Don’t get us wrong. We’re not saying that external links are always the most effective strategy for achieving these benefits, but they’re definitely easier to implement than most methods. You’ll receive more authority from an inbound link for sure, but they’re harder to get hold of. Outbound links offer less powerful benefits, but are essential to a healthy link structure.

Plus, Google want you to use outbound links. We mentioned that webmasters are normally reluctant to include external links throughout their website content, but this is the exact opposite of what search engines are looking for. Google is more favourable to websites that offer great content, and more information on the subject.

Let’s compare it to a real-world example. If you owned a bookstore, and a customer came in asking after a book that you don’t have, you have two options. You can just tell them that you don’t have the book in stock, or also point them in the direction of another bookstore that you know does have it. Whilst pointing them towards the other store means you won’t receive the conversion yourself, you’ve provided valuable information to the customer, meaning they are more likely to return for any other book-related queries they have.

The same applies to your website. If a user comes to your website looking for information that you don’t have, pointing them in the right direction means they’re more likely to remember you next time they need relevant information.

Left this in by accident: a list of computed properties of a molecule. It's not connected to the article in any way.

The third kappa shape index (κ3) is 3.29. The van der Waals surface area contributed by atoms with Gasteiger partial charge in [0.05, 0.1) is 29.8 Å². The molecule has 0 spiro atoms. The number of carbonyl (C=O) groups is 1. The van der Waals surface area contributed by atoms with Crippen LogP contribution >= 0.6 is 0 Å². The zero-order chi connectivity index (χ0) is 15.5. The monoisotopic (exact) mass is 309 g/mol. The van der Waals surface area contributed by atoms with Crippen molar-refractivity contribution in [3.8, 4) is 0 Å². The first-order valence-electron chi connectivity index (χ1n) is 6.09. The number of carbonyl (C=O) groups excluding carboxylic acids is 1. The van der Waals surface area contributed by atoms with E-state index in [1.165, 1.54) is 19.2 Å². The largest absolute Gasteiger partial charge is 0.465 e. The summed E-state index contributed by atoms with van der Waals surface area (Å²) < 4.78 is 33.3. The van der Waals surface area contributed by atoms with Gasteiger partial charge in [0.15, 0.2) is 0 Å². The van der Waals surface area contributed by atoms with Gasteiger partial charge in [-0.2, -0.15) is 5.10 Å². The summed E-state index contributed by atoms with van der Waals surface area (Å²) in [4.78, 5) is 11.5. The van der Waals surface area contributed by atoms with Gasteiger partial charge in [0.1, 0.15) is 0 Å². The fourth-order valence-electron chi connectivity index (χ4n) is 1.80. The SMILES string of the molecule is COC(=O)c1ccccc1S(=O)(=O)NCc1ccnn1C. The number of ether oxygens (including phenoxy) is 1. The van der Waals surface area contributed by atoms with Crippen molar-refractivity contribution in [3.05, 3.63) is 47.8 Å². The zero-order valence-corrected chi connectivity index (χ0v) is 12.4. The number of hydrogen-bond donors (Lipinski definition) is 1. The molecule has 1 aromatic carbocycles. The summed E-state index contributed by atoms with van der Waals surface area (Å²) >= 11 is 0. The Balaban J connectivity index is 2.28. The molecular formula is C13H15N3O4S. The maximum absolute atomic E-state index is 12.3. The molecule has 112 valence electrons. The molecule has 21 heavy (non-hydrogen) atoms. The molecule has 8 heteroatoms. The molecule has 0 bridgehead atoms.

How to properly implement external links

Like everything related to SEO, there are some things that you have to bear in mind when implementing outbound links within your link structure, in order to prevent poor optimisation.


  • Relevancy – There’s that word again – Relevancy. It’s one of the most important things to consider when adding external links. There’s no use in an outbound link to a website that has nothing to do with yours, and in some cases it can actually have a negative impact.


    • Quality – As with inbound links, the quality of the websites you link to have an impact on the power you receive from them. If you fill your website with links to low quality directories, it can have a negative impact. If you seek out good-quality websites with great content, it  can have a positive impact.


  • Frequency – You might now be tempted to start adding outbound links everywhere, but be careful about the amount you include within your website content. One thing you really want to avoid is creating a “link farm”, a webpage whose sole purpose is to provide external links, or adding links where they’re not really necessary.

Before adding an external link, ask yourself the following questions:

Does this link add more to the subject of my content?

Does the website I’m linking to follow Google guidelines?

Am I just adding this link for the sake of adding an outbound link?


The answer to the first two questions should be yes, whilst the third one should be no. If you have the wrong answer to any of these questions, stop. This is probably not the kind of external link you want.

Want to find out more about outbound linking? Need to know how to identify a good external link? Why not get in touch with our Digital Marketing team?